5. M. Fauvel, Y. Tarabalka, J. A. Benediktsson, J. Chanussot, and J. C. Tilton, “Advances in spectral-spatial classification of hyperspectral images,” Proceedings of the IEEE, vol. 101, no. 3, pp. 652–675, 2013. View at Publisher · View at Google Scholar · View at Scopus
  6. N. Alajlan, Y. Bazi, F. Melgani, and R. R. Yager, “Fusion of supervised and unsupervised learning for improved classification of hyperspectral images,” Information Sciences, vol. 217, pp. 39–55, 2012. View at Publisher · View at Google Scholar · View at Scopus
  7. Z. Xue, P. Du, and H. Su, “Harmonic analysis for hyperspectral image classification integrated with PSO optimized SVM,” IEEE Journal of Selected Topics in Applied Earth Observations and Remote Sensing, vol. 7, no. 6, pp. 2131–2146, 2014. View at Publisher · View at Google Scholar · View at Scopus
  8. J. Li, J. M. Bioucas-Dias, and A. Plaza, “Hyperspectral image segmentation using a new bayesian approach with active learning,” IEEE Transactions on Geoscience and Remote Sensing, vol. 49, no. 10, pp. 3947–3960, 2011. View at Publisher · View at Google Scholar · View at Scopus
  9. J. Li, J. M. Bioucas-Dias, and A. Plaza, “Semisupervised hyperspectral image classification using soft sparse multinomial logistic regression,” IEEE Geoscience and Remote Sensing Letters, vol. 10, no. 2, pp. 318–322, 2013. View at Publisher · View at Google Scholar · View at Scopus
  10. B. Du, L. Zhang, L. Zhang, T. Chen, and K. Wu, “A discriminative manifold learning based dimension reduction method for hyperspectral classification,” International Journal of Fuzzy Systems, vol. 14, no. 2, pp. 272–277, 2012. View at Google Scholar
  11. S. Prasad and L. M. Bruce, “Limitations of principal components analysis for hyperspectral target recognition,” IEEE Geoscience and Remote Sensing Letters, vol. 5, no. 4, pp. 625–629, 2008. View at Publisher · View at Google Scholar · View at Scopus
  12. R. Archibald and G. Fann, “Feature selection and classification of hyperspectral images with support vector machines,” IEEE Geoscience and Remote Sensing Letters, vol. 4, no. 4, pp. 674–677, 2007. View at Publisher · View at Google Scholar · View at Scopus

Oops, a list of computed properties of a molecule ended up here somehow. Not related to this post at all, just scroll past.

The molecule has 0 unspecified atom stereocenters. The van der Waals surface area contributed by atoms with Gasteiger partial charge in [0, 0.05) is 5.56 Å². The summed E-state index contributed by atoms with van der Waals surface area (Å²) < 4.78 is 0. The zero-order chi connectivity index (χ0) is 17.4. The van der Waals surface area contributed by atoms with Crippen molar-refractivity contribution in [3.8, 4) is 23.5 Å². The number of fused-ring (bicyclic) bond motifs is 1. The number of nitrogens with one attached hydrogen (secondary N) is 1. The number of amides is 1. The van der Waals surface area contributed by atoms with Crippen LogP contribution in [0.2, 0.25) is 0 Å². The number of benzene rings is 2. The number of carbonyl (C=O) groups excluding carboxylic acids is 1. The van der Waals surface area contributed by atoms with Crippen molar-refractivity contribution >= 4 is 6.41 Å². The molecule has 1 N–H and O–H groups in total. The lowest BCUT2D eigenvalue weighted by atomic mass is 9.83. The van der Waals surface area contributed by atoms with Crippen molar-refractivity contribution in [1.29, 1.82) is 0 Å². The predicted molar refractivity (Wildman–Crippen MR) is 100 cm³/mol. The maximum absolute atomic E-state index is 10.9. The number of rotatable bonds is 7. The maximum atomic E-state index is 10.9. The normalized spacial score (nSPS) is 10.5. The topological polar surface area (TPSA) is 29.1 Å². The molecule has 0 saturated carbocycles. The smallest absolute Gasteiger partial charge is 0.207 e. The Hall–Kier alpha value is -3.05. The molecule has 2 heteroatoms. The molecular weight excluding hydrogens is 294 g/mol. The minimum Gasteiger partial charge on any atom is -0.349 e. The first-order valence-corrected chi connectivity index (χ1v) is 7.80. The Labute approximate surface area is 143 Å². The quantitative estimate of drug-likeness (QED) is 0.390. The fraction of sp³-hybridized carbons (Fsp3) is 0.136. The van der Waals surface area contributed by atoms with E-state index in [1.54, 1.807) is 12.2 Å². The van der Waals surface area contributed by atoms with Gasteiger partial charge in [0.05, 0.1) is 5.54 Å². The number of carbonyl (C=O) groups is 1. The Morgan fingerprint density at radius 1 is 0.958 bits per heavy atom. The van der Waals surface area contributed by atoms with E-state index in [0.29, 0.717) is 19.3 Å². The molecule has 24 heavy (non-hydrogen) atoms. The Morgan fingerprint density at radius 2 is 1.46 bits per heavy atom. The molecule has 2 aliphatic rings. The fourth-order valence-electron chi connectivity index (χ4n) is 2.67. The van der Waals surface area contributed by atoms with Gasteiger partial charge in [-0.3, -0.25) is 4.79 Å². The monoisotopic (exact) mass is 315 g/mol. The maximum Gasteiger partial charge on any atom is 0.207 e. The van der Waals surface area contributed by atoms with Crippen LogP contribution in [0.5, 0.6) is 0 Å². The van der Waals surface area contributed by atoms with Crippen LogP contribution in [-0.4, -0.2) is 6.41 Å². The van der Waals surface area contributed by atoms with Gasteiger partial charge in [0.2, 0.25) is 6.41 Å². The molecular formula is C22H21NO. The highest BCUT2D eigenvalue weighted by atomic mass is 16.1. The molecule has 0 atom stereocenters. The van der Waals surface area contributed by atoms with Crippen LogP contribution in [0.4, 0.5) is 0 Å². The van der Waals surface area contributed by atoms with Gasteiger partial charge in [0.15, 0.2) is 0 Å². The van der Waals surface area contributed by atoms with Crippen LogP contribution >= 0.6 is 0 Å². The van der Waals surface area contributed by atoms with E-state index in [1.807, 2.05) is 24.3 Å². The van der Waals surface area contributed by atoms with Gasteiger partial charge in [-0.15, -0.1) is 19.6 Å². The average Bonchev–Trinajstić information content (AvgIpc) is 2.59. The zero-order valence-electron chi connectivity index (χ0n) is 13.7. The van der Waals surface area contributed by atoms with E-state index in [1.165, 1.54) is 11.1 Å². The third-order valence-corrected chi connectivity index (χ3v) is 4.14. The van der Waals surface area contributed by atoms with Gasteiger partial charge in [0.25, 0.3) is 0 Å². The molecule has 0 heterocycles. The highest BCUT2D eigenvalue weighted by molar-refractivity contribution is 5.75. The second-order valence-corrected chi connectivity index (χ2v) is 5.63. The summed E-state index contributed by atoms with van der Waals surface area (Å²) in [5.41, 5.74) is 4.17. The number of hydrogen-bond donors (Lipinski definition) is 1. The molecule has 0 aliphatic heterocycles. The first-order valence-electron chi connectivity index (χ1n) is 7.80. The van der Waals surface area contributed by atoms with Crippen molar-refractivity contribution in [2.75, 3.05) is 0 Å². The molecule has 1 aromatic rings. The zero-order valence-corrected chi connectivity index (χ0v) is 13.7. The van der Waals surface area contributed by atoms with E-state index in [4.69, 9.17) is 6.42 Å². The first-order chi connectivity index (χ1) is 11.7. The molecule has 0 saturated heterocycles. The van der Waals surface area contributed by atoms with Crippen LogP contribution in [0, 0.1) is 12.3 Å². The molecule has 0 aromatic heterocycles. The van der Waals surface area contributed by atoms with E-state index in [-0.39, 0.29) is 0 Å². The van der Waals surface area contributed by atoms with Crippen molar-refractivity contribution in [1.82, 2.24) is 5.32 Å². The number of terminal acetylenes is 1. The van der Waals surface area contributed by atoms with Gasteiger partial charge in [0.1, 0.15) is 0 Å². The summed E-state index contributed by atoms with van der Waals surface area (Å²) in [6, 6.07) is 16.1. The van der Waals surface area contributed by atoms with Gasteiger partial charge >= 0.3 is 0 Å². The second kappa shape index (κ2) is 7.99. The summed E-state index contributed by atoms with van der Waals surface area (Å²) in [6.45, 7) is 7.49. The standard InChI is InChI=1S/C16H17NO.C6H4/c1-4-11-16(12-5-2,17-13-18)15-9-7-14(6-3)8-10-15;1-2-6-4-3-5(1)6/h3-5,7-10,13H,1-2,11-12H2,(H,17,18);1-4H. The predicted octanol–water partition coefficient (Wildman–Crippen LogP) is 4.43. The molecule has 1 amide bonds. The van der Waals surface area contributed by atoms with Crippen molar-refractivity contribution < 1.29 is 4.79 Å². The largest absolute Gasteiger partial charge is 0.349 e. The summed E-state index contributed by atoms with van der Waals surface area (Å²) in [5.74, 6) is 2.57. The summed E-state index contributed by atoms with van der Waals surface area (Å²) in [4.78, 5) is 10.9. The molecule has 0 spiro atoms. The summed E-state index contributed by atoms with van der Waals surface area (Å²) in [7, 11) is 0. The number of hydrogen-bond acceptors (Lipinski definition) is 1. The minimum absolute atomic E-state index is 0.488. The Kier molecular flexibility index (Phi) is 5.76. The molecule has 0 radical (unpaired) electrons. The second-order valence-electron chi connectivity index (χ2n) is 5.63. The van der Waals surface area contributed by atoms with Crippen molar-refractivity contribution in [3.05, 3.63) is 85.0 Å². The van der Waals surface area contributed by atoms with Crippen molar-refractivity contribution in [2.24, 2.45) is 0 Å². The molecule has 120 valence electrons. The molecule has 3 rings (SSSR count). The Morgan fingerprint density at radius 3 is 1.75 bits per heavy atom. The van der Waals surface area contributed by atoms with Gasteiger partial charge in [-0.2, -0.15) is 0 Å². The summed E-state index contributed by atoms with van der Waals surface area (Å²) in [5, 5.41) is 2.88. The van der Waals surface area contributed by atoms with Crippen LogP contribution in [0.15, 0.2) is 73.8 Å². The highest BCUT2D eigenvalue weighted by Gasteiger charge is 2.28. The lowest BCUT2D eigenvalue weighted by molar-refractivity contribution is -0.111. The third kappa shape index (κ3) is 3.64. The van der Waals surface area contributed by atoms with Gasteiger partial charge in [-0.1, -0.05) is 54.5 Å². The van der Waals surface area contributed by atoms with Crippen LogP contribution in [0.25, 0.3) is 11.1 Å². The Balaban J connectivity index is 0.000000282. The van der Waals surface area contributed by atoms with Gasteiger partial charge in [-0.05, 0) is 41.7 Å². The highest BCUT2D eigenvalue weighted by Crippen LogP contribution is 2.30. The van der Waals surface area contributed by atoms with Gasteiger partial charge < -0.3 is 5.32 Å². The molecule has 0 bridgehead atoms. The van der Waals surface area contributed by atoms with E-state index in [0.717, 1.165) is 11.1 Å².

13. Z. Xue, J. Li, L. Cheng, and P. Du, “Spectral-spatial classification of hyperspectral data via morphological component analysis-based image separation,” IEEE Transactions on Geoscience and Remote Sensing, vol. 53, no. 1, pp. 70–84, 2015. View at Publisher · View at Google Scholar · View at Scopus
  14. Z. He and J. Li, “Multiple data-dependent kernel for classification of hyperspectral images,” Expert Systems with Applications, vol. 42, no. 3, pp. 1118–1135, 2015. View at Publisher · View at Google Scholar · View at Scopus
  15. H. Su and P. Du, “Multiple classifier ensembles with band clustering for hyperspectral image classification,” European Journal of Remote Sensing, vol. 47, no. 1, pp. 217–227, 2014. View at Publisher · View at Google Scholar · View at Scopus
  16. P. Du, Z. Xue, J. Li, and A. Plaza, “Learning Discriminative Sparse Representations for Hyperspectral Image Classification,” IEEE Journal of Selected Topics in Signal Processing, vol. 9, no. 6, pp. 1089–1104, 2015. View at Publisher · View at Google Scholar
  17. Y. Chen, N. M. Nasrabadi, and T. D. Tran, “Hyperspectral image classification using dictionary-based sparse representation,” IEEE Transactions on Geoscience and Remote Sensing, vol. 49, no. 10, pp. 3973–3985, 2011. View at Publisher · View at Google Scholar · View at Scopus
  18. A. Castrodad, Z. Xing, J. B. Greer, E. Bosch, L. Carin, and G. Sapiro, “Learning discriminative sparse representations for modeling, source separation, and mapping of hyperspectral imagery,” IEEE Transactions on Geoscience and Remote Sensing, vol. 49, no. 11, pp. 4263–4281, 2011. View at Publisher · View at Google Scholar · View at Scopus
  19. U. Srinivas, Y. Chen, V. Monga, N. Nasrabadi, and T. Tran, “Exploiting Sparsity in Hyperspectral Image Classification via Graphical Models,” Geoscience and Remote Sensing Letters, IEEE, vol. 10, no. 3, pp. 505–509, 2012. View at Publisher · View at Google Scholar